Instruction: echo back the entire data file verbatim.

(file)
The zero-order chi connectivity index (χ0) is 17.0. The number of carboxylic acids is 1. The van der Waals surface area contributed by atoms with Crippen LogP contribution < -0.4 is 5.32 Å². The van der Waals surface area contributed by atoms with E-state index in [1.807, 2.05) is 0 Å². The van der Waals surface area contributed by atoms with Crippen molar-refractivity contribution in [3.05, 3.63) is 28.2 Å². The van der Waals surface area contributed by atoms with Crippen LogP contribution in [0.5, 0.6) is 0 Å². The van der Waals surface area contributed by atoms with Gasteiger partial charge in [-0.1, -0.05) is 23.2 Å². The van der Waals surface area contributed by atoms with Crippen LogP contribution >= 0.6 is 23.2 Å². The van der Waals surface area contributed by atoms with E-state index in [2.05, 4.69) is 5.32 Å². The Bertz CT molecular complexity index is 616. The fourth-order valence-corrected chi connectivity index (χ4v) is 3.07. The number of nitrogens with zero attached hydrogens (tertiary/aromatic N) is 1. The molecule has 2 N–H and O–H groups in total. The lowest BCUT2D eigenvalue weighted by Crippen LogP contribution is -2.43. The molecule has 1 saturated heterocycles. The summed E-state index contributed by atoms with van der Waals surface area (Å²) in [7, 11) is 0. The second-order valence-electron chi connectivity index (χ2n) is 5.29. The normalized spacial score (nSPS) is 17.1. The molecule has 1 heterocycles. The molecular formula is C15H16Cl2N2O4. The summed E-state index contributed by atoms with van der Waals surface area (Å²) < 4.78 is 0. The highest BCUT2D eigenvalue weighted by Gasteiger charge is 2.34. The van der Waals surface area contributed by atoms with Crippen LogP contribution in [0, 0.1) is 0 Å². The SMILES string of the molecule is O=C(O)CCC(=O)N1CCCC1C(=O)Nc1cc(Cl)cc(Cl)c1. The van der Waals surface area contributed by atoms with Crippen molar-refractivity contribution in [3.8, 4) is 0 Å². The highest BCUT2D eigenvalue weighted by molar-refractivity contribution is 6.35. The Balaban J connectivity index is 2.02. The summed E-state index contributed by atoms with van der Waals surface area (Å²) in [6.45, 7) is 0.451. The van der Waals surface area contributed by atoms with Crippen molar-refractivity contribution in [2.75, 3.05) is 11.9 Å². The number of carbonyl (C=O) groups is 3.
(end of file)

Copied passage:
The zero-order chi connectivity index (χ0) is 17.0. The number of carboxylic acids is 1. The van der Waals surface area contributed by atoms with Crippen LogP contribution < -0.4 is 5.32 Å². The van der Waals surface area contributed by atoms with E-state index in [1.807, 2.05) is 0 Å². The van der Waals surface area contributed by atoms with Crippen molar-refractivity contribution in [3.05, 3.63) is 28.2 Å². The van der Waals surface area contributed by atoms with Crippen LogP contribution in [0.5, 0.6) is 0 Å². The van der Waals surface area contributed by atoms with Gasteiger partial charge in [-0.1, -0.05) is 23.2 Å². The van der Waals surface area contributed by atoms with Crippen LogP contribution >= 0.6 is 23.2 Å². The van der Waals surface area contributed by atoms with E-state index in [2.05, 4.69) is 5.32 Å². The Bertz CT molecular complexity index is 616. The fourth-order valence-corrected chi connectivity index (χ4v) is 3.07. The number of nitrogens with zero attached hydrogens (tertiary/aromatic N) is 1. The molecule has 2 N–H and O–H groups in total. The lowest BCUT2D eigenvalue weighted by Crippen LogP contribution is -2.43. The molecule has 1 saturated heterocycles. The summed E-state index contributed by atoms with van der Waals surface area (Å²) in [7, 11) is 0. The second-order valence-electron chi connectivity index (χ2n) is 5.29. The normalized spacial score (nSPS) is 17.1. The molecule has 1 heterocycles. The molecular formula is C15H16Cl2N2O4. The summed E-state index contributed by atoms with van der Waals surface area (Å²) < 4.78 is 0. The highest BCUT2D eigenvalue weighted by Gasteiger charge is 2.34. The van der Waals surface area contributed by atoms with Crippen LogP contribution in [0, 0.1) is 0 Å². The SMILES string of the molecule is O=C(O)CCC(=O)N1CCCC1C(=O)Nc1cc(Cl)cc(Cl)c1. The van der Waals surface area contributed by atoms with Crippen molar-refractivity contribution in [3.8, 4) is 0 Å². The highest BCUT2D eigenvalue weighted by molar-refractivity contribution is 6.35. The Balaban J connectivity index is 2.02. The summed E-state index contributed by atoms with van der Waals surface area (Å²) in [6.45, 7) is 0.451. The van der Waals surface area contributed by atoms with Crippen molar-refractivity contribution in [2.75, 3.05) is 11.9 Å². The number of carbonyl (C=O) groups is 3.